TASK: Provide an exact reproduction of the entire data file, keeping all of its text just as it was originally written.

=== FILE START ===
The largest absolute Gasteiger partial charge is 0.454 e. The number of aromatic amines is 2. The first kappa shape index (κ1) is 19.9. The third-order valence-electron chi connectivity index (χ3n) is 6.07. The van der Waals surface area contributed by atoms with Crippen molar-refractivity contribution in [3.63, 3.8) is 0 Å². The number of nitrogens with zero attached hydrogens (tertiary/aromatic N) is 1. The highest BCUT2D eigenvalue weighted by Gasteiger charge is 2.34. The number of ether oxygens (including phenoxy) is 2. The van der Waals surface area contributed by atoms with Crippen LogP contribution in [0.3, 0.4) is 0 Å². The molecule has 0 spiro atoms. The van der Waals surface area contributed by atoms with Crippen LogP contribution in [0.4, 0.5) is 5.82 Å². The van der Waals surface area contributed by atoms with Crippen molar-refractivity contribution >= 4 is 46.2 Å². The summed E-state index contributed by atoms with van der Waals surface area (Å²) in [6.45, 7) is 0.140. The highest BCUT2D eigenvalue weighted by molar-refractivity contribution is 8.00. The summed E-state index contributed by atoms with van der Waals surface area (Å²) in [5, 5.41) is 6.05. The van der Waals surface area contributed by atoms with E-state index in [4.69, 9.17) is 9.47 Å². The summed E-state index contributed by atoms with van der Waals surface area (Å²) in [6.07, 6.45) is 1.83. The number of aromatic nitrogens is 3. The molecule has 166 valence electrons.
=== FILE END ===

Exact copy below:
The largest absolute Gasteiger partial charge is 0.454 e. The number of aromatic amines is 2. The first kappa shape index (κ1) is 19.9. The third-order valence-electron chi connectivity index (χ3n) is 6.07. The van der Waals surface area contributed by atoms with Crippen molar-refractivity contribution in [3.63, 3.8) is 0 Å². The number of nitrogens with zero attached hydrogens (tertiary/aromatic N) is 1. The highest BCUT2D eigenvalue weighted by Gasteiger charge is 2.34. The number of ether oxygens (including phenoxy) is 2. The van der Waals surface area contributed by atoms with Crippen LogP contribution in [0.3, 0.4) is 0 Å². The molecule has 0 spiro atoms. The van der Waals surface area contributed by atoms with Crippen LogP contribution in [0.4, 0.5) is 5.82 Å². The van der Waals surface area contributed by atoms with Crippen molar-refractivity contribution >= 4 is 46.2 Å². The summed E-state index contributed by atoms with van der Waals surface area (Å²) in [6.45, 7) is 0.140. The highest BCUT2D eigenvalue weighted by molar-refractivity contribution is 8.00. The summed E-state index contributed by atoms with van der Waals surface area (Å²) in [5, 5.41) is 6.05. The van der Waals surface area contributed by atoms with E-state index in [4.69, 9.17) is 9.47 Å². The summed E-state index contributed by atoms with van der Waals surface area (Å²) in [6.07, 6.45) is 1.83. The number of aromatic nitrogens is 3. The molecule has 166 valence electrons.